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All the Small Things

Agreement over issues has City Council candidates stressing differences in 5th District race.

by Adam Wills

April 5, 2001 | 8:00 pm

In a race that has enough candidates for a minyan, the fight for the 5th District City Council seat being vacated by city attorney hopeful Mike Feuer became even tougher following the Jan. 12 addition of Tom Hayden. With the former state senator expected to win a plurality in the April 10 primary, speculation is now limited to which of the other 10 candidates will face Hayden in the June 5 general election.

The candidates all but agree with each other on many of the pertinent issues --LAPD reforms, Valley secession, gridlock and the need for a full city audit -- so minor divergencies will carry more weight among constituents in this Jewish stronghold, which includes Fairfax, Pico-Robertson, Westwood and Sherman Oaks.

During a March 22 candidates forum sponsored by The Jewish Federation of Greater Los Angeles at Temple Beth Am, the contenders, most of whom are Jewish, deviated infrequently from agreement with one another but eagerly promoted platform differences when they arose.

Moderator Pete Demetriou, a KFWB reporter, opened by portraying the event as "a job interview, and you're hiring."

Some of the job's perks include a role in the allocation of the city's $4.3 billion budget, the ability to draft policies for 4.1 million people and a vote to determine whether Bernard Parks will continue to serve as police chief after 2002.

Joe "Graffiti Guerrilla" Connolly, who referred to himself as that "crazy goy," started off by dropping Yiddishisms in hope of connecting with the audience. Studio City resident Constantina Milonopoulos, meanwhile, stuck to her issues: gun control, greening neighborhoods and strong opposition to billboards.

To combat financial waste at the city level, each of the candidates wholeheartedly supported a top-to-bottom audit. Hayden, who repeatedly focused on the need to increase funding for paramedics, senior services and filling pot holes, endorsed such a plan to end the MTA and Belmont "gravy train."

Stephen Saltzman, who had been a deputy to Mayor Tom Bradley and a deputy director for AIPAC's Southwest region, mentioned cost overruns on City Hall's post-earthquake renovation, which went from $75 million to $300 million, as a prime example of a "need for better management and better priorities."

Pico-Robertson attorney Nathan Bernstein and Victor Viereck, a North Hollywood accountant, went out on a limb and said that the Community Redevelopment Agency needs to be scrapped to save money.

Gridlock, one of Los Angeles' more perplexing problems, elicited almost as many solutions as there were candidates, but public transportation, company incentives to stagger work hours and ending construction during rush hour all enjoyed support from Saltzman, Milonopoulos, Hayden, Bernstein and business-woman Robyn Ritter Simon.

Sherman Oaks businessman Ken Gerston called for "more left-hand turn signals and reverse-flow lanes" to relieve congestion.

Viereck preferred a DASH or light-rail solution and felt that the ability of MTA Rapid buses to change traffic lights was "too dangerous."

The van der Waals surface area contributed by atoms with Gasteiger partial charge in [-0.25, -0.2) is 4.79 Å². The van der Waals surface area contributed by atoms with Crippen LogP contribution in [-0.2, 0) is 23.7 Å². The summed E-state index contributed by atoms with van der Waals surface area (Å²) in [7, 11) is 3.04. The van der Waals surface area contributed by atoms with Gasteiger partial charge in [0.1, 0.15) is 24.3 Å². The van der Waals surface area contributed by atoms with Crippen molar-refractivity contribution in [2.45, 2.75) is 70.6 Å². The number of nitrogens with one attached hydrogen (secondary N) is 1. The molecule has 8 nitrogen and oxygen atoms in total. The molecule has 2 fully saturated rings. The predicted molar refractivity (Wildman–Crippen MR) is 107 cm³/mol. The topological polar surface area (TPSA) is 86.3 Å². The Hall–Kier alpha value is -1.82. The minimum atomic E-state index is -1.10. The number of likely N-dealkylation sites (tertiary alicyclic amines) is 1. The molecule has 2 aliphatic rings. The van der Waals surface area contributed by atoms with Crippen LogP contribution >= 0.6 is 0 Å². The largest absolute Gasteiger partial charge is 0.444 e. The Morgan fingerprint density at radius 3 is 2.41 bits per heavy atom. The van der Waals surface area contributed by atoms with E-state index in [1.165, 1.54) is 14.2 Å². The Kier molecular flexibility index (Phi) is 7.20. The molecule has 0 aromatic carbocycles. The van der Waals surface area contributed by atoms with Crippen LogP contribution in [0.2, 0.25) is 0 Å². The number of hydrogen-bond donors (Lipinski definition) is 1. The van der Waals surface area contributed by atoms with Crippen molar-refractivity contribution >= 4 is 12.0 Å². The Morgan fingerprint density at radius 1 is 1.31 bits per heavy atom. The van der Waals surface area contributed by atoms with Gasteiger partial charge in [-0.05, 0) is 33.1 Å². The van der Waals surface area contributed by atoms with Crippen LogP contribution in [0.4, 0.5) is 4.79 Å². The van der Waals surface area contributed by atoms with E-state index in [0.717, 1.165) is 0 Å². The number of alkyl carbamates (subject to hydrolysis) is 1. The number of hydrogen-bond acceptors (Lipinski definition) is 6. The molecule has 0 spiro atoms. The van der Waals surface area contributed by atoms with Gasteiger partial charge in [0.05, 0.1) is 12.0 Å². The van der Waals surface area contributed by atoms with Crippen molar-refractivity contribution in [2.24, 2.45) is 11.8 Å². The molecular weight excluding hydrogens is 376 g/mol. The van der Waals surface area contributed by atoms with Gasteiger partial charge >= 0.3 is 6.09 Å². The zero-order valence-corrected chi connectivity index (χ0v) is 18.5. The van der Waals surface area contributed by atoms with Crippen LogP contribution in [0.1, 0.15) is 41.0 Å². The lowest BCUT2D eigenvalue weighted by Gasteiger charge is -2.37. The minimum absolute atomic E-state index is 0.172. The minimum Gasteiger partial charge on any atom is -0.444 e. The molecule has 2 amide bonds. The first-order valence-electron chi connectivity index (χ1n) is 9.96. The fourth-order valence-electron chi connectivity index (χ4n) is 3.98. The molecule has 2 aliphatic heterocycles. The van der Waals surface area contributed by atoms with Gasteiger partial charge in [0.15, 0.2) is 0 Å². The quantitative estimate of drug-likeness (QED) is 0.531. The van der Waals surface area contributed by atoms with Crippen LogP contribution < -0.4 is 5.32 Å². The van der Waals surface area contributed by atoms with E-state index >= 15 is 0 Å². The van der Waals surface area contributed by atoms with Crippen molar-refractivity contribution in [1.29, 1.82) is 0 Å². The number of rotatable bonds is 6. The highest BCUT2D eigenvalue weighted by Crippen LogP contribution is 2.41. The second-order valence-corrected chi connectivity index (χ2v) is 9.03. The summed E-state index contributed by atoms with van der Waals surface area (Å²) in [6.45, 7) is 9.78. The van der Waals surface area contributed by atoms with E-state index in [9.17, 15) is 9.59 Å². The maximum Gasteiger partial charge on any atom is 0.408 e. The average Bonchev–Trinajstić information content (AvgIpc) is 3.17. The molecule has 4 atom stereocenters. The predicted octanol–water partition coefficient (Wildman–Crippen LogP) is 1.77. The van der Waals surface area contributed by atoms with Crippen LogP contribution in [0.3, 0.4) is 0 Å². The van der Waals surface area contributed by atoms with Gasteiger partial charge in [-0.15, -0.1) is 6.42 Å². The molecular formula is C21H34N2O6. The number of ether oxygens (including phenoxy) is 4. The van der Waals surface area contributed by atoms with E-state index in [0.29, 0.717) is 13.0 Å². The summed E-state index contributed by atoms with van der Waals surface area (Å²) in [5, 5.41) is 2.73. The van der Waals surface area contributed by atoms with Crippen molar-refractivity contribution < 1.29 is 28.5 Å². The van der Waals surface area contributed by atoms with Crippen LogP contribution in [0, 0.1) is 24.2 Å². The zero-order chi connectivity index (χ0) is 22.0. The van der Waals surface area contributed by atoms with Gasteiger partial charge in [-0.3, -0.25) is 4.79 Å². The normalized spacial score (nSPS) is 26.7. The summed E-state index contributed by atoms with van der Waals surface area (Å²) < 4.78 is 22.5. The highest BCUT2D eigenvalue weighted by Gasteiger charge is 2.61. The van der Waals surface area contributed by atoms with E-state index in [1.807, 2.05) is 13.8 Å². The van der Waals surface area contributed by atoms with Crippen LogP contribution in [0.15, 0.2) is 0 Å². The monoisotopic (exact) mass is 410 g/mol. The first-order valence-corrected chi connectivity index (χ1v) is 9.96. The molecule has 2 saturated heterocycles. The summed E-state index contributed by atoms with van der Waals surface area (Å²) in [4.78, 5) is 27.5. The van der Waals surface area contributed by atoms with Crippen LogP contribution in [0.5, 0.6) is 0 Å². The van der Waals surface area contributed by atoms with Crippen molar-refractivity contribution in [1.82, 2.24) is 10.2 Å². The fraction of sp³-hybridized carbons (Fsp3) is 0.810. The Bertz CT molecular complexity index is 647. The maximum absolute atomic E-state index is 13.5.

Laura Lake, a Jewish Federation board member and former UCLA environmental science and engineering professor, came out swinging on the topic of the new City Council charter amendment that provides for neighborhood councils in an advisory capacity.

"If neighborhood councils had statutory authority, I would be would be a big booster," Lake said. "I wanted a charter that would have given them a shared governance, a real voice. I support charter reform that would give real power to the grass roots of Los Angeles."

Former U.S. Attorney Jack Weiss said the councils "have tremendous promise, [but ] I'm disappointed by the way the City Council implemented the process."

Saltzman responded that the councils are a "work in progress. The problem is not decentralizing power, but electing somebody who is willing to stand up to fight for the community, who will fight against Breitburn oil drilling on Doheny and Pico. We need to elect people who aren't going to give away power."

The candidates sympathized with the frustration of Valley constituents, but all opposed the call for Valley secession. Sherman Oaks political consultant Jill Barad said that "if people got the services they want and need, they wouldn't feel the need to secede."

Saltzman seized the opportunity to play devil's advocate. "Every candidate has said that they support the breakup of LAUSD because it's too big," he said. "Why is it that these same people don't say that about the City of Los Angeles?"

When it came to the L.A. Police Department, Weiss and Milonopoulos were the only candidates who would seek to renew Chief Parks' contract. "I think we have to stay the course with him," Milonopoulos said.

With the LAPD receiving only 20 percent of the city's budget, compared to 50 percent in the 1960s, each candidate supported increasing the number of officers from 9,032 to a minimum of 10,000. Bernstein said he would like to add an additional 7,000.

"We're losing 28 officers every two weeks," said Lake, who would like to boost morale by offering competitive pensions. "We're training officers for other cities."

Hayden, who opened the evening by citing his Holocaust survivor legislation, closed simply with mention of his work to control guns and chromium-6 in drinking water and his Sierra Club endorsement, exuding a quiet confidence that, barring a landslide, the real work for him will begin April 11.

The other candidates closed by attacking or defending records or highlighting their lack of attachment to special interests or enthusiasm for the position. In short, they were trying to push themselves into the spotlight Hayden clearly enjoys.

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